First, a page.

He also benefitted greatly from the instruction he received from coaches, such as former Broncos defensive coordinator Wade Phillips (now with the Los Angeles Rams) and veteran teammates such as Miller and Ware (who retired after last season).

"Unfortunately, it didn't work out, but I definitely still feel I got better going through that camp," Yarbrough says. "Von would always say, 'Get off (the snap quickly)! Get off! Get off!' And he would tell me about keys. Like the outside knee (of the tackle on his side) that he would sometimes see as a telltale.

"And, also, he would tell us about just being a student of the game. A lot of people will say, 'I'm going to watch a whole bunch of film, watch a whole bunch of film, but watching film for what? What are you looking at?' So one of the things Von would teach us is what to look for and how to actually dissect that film and how to break it down.

"And with D-Ware, he would also sit in and help us do that, but also look at the whole concept of the defense and offense and not just look at your position. He was like, 'Hey, Eddie, what is this D-tackle doing? And since you're in this coverage, what are you allowed to do? Can you take a little bit longer on your rush? Or do you have to be more concise?' Just little intricacies of the game like that, but in the long run make all the difference."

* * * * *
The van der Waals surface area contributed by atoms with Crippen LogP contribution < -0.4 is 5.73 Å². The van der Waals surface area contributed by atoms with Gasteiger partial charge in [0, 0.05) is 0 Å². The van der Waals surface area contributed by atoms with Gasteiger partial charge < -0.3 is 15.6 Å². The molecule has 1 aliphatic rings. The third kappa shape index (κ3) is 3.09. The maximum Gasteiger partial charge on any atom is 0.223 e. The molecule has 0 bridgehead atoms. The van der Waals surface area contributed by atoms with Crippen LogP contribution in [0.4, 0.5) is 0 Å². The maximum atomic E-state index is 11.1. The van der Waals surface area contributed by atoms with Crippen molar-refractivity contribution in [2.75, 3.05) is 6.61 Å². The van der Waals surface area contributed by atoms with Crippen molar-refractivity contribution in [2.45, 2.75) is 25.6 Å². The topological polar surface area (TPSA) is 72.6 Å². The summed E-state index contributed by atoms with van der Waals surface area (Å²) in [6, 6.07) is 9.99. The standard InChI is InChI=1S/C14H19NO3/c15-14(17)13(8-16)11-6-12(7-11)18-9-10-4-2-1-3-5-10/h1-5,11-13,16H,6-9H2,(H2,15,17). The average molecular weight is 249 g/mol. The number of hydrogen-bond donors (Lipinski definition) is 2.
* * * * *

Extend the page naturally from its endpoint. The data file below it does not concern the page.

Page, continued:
After the Broncos released Yarbrough, he began working out at Landow Performance in Centennial, Colo., before signing with the Canadian Football League's Calgary Stampeders, with whom he spent six weeks training but never appeared in a game.

Yarbrough spent the rest of his time working for a carpet-cleaning company. He was part of the crews that would go into businesses, usually restaurants, after closing. From midnight to 2 a.m., he would be removing the remnants of spills, splashes and dirty shoes.

"That's why I'm so respectful when it comes to people I see having to clean things, because I know," Yarbrough said. "Golden Corral … Noodles … QDOBA … Chipotle. You name it, and I probably cleaned it."

He realized the fruits of all of that football labor last April, when the Bills reached out with a contract offer that Yarbrough couldn't sign fast enough.

After a strong training camp and preseason, he proved that he, indeed, deserved a chance to play in the NFL.

On Sunday, Yarbrough gets to show the Broncos what they could have had.